2002 CPEO Military List Archive

From: Lenny Siegel <lsiegel@cpeo.org>
Date: 21 Dec 2002 04:25:37 -0000
Reply: cpeo-military
Subject: [CPEO-MEF] Excerpts from Dubois Press Conference
On Friday, December 20, Deputy Undersecretary of Defense (Installations
and Environment Ray Dubois held a press conference in which he discussed
a range of issues in his jurisdiction. The following excerpts from the
transcript address some of the questions of greatest interest to CPEO's
Military Environmental Forum. readers. - LS

[Range Readiness and Preservation Initiative]


   It is our view, my view, that what we presented last year is no less
important and no less compelling than this year. If anything, it is more
important than ever that we again engage the Congress in this dialog
over these issues. 

    What exactly will be in the administration's request I can't talk
to, other than to let you know from my personal standpoint the six
provisions that we suggested or urged the Congress to adopt remain, in
our view, very important. 

    Part of that was the request to amend the Endangered Species Act to
allow for a congressionally mandated requirement, the Sikes Act, allow
the Defense Department to use the mandated requirement under the Sikes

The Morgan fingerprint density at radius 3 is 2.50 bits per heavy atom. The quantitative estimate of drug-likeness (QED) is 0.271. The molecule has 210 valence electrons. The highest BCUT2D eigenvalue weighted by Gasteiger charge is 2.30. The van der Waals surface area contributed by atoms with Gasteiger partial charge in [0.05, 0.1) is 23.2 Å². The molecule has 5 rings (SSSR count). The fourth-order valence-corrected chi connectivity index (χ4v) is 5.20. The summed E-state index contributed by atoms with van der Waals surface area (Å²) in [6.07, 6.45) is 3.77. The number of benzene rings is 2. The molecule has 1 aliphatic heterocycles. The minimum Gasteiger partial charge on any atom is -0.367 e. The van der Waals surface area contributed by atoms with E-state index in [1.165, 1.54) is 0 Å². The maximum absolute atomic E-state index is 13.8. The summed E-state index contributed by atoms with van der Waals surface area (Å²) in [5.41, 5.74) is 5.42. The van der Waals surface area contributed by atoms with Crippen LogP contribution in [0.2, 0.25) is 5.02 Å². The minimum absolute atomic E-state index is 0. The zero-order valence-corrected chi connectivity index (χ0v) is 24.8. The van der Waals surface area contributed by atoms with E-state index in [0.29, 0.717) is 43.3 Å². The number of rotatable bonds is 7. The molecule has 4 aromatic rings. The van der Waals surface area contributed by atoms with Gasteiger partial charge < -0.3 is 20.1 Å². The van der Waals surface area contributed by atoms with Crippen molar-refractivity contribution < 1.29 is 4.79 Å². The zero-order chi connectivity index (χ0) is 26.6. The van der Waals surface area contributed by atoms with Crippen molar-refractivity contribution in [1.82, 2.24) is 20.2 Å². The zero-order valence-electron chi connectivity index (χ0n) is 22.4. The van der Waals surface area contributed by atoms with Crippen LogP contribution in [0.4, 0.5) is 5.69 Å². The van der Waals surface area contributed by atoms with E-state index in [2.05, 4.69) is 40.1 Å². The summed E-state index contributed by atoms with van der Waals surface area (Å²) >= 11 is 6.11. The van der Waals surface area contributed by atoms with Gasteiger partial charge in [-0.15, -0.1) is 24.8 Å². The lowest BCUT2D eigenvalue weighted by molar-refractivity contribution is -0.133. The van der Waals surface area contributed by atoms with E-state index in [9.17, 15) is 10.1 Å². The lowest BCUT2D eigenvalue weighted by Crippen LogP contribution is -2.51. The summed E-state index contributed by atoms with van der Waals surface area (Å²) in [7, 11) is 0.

Act to provide critical habitat management under the integrated natural
resource management plans. 

    Now, so called INRMPs, as many of you know who study this, are a
very sophisticated way to holistically manage our property on test and
training ranges as well as installations. We think that it, in every
way, addresses critical habitat issues and focuses on the preservation
of real property and the maintenance of healthy and functional
ecosystems. Granted there is disagreement between us and some
environmental groups, albeit not all, in this regard, but we will raise
the issue again. 

    As opposed to prior BRACs -- we've got four of them -- they were
essentially service-centric. That is to say, the services, independent
of each other, wrestled with their own BRAC analysis, and at the end,
presented them to the secretary of defense. This secretary of defense
has said no. 

[Base Closure}


    We're going to turn that around. While there are certain operational